*Please take a notice that recently the schedule has been changed. Twice.*

Greetings to the Codeforces community!

I'm glad to announce that we again decided to introduce a round based on one of the programming olympiads for schoolchildren in Saratov. This time it is a round for participants from Division II. Round will start at unusual time for Codeforces: **Dec. 7, 07:00 UTC**.

The problems were prepared by employees and students of Programming Competitions Training Center of Saratov State U.

Members of the first division can participate out of competition, as usual.

Currently we are planning to use dynamic scoring system.

UPD: Moved from 09:00 to 07:00 because of Kotlin Challenge.

UPD 2: Tutorial has been published.

children*

Really Nice contest...

Nice schedule for next two rounds!

Could you please move 1 or 2 hours earlier? It overlaps 1 hour with Facebook Hacker Cup. Thanks.

EDIT: Sorry, I confused the times. They don't overlap.

No, it doesn't. The hacker cup starts

9 hours afterthis round ends.Thanks, I got confused.

Round 1 lasts for 24 hours and time penalties don't matter for advancing to the next round, feel free to participate at whatever time you like -- there's no advantage to doing the problems right at the start of the round.

thanks, have a nice contest:)

What will be the scoring?

It's dynamic score, thats mean, the problem most solved will have 500 points, etc.

good luck everybody.

What's the intended solution for problem C? I tried many different greedy approaches, yet they all fail in test 10. And maximum cardinality bipartite matching TLE's in test 12!

me too!

Sort all the numbers in array

a, then reverse them in arrayb. Then the pairs with the same numbers can form only a single subsegment. Then try to swap some numbers frombin this subsegment with some numbers frombeither at the start or the end. One can prove this is optimal.Does this rely on a well-known greedy algorithm? something like load-balancing I mean? I always have a very hard time with problems that have greedy solutions :D

As far as I know it doesn't. It's just a hunch for this problem.

bipartite matching works, build the graph with color of mittens as the vertex and the number of each mittens as capacity of the vertex from super-source to each color and each color to super-sink, it works in O(m^3) which is enough to pass the time limit.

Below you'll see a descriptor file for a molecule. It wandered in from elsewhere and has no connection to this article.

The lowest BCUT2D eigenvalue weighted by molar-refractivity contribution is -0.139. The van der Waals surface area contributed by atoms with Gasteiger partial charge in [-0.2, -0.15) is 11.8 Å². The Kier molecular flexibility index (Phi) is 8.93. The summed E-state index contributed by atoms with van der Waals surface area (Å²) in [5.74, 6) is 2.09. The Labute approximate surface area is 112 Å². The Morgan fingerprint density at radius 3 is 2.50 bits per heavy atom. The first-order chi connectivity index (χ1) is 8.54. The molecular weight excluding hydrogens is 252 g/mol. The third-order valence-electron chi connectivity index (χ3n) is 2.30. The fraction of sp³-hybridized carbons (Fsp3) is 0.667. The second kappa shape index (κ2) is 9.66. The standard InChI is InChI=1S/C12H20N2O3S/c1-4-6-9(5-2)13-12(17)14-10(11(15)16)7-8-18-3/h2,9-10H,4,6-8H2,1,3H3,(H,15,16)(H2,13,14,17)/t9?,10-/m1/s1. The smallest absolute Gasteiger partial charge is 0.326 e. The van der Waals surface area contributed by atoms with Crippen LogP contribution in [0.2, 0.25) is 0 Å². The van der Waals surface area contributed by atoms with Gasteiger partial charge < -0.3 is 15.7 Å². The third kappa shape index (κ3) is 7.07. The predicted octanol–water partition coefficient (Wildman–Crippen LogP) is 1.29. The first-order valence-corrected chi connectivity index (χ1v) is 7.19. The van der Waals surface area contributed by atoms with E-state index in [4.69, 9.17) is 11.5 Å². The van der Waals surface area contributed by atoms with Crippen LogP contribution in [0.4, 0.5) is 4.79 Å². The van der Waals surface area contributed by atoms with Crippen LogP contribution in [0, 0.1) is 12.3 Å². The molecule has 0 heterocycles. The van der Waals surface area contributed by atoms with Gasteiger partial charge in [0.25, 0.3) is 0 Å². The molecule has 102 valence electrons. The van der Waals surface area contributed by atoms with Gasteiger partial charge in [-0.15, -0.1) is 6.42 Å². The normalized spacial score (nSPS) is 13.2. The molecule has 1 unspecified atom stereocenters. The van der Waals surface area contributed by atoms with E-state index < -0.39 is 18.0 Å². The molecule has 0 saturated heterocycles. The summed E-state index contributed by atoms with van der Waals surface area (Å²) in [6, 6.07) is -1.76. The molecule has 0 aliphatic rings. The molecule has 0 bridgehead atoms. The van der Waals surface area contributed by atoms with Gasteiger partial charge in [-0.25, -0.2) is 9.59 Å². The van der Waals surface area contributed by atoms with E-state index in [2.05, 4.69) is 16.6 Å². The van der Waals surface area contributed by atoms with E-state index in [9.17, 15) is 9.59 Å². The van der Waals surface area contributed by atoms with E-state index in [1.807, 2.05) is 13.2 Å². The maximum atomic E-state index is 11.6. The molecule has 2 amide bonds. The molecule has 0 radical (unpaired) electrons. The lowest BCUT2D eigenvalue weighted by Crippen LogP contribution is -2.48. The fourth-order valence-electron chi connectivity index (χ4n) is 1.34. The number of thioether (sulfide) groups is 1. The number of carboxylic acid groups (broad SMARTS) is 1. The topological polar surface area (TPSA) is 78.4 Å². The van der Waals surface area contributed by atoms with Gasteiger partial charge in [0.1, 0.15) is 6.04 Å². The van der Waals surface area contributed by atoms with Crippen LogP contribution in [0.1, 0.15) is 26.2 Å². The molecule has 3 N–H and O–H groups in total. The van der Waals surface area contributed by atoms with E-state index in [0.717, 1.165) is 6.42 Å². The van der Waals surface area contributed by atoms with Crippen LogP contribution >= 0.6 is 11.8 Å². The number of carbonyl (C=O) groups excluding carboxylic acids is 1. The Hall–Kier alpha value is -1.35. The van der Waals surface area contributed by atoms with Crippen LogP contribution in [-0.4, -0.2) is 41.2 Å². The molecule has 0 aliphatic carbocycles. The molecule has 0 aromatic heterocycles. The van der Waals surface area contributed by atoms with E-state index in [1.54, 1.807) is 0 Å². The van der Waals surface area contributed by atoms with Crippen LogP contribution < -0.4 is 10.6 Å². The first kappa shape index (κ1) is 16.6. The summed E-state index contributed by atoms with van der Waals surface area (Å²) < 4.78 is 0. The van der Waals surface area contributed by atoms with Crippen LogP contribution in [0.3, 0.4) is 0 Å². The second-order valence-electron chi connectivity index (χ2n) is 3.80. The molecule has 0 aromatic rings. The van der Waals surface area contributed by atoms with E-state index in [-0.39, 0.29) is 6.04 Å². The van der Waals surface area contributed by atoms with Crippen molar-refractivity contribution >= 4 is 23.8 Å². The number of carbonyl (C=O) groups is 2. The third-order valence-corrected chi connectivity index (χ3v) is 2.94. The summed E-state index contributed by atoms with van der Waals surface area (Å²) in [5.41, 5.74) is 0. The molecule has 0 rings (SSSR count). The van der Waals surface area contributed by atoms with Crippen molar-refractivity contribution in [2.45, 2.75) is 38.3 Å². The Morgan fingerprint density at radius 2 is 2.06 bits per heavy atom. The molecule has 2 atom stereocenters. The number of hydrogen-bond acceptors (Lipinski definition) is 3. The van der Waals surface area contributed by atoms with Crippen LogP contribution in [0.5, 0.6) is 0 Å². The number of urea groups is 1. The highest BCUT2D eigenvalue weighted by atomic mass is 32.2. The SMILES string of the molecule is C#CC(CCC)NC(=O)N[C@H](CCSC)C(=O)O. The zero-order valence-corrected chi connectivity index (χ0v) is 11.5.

Aha I see, this approach depends on M, my approach depended on N that's why it TLE'd. Nice idea!

My idea was to build another array and send it to output with

where array looks like

so, "offset" is maximal count of 1..m types (or colors, I don't remember)

and this method gives output

How did you think of such a solution? :D. The only thing I could think of was to match the two colors with the maximum frequency in each step

I was trying to solve

with some obvious approach

I tried same logic. Success.

@array = sort {numeric, reverse} @array;

@array = @array x 2;

$multiline .= $array[ $i ]." ".$array[ $i + max_repetition ]."\n" FOR @array

There was a stupid solution: sort left mittens, sort right mittens. shift right mittens cyclically by n/2. P.S. almost the same problem was in one russian contest last year: https://zaoch.olympiads.ru/zaoch/2012-13/final/problems.shtml

Here is a solution that seems intuitive to me: First sort the colors with descending number of occurrences We note that if the majority color is <= size / 2, we can get everything to be distinct by simply shifting the majority color to the guy who is at the start of the second majority color

E.g.

111111222333

222333111111

On the other hand, if the #majority color is > size /2, our best choice is still to do the above assignment, because the number of matches is at least 2*#major — size

Code: http://codeforces.com/contest/370/submission/5369409

Sort all children by colors, and then iteratively check.

At the i-th child, check if it is possible to find someone before with unchanged mittens, then swap one mitten with him/her. If everybody before has got changed mittens, then find someone before with mittens share two differenct color with the i-th child, then swap. If there's nobody satisfying these two conditions, then just wait and see.

i.e. Initial distribution: 1 1 2 3 3

The first two children can only wait: 1 1 2 3 3 1 1

Then 2 can swap with the first one: 1 1 2 3 3 2 1 1

Then 3 insert to the second place to 'save' that child: 1 1 2 3 3 2 3 1 1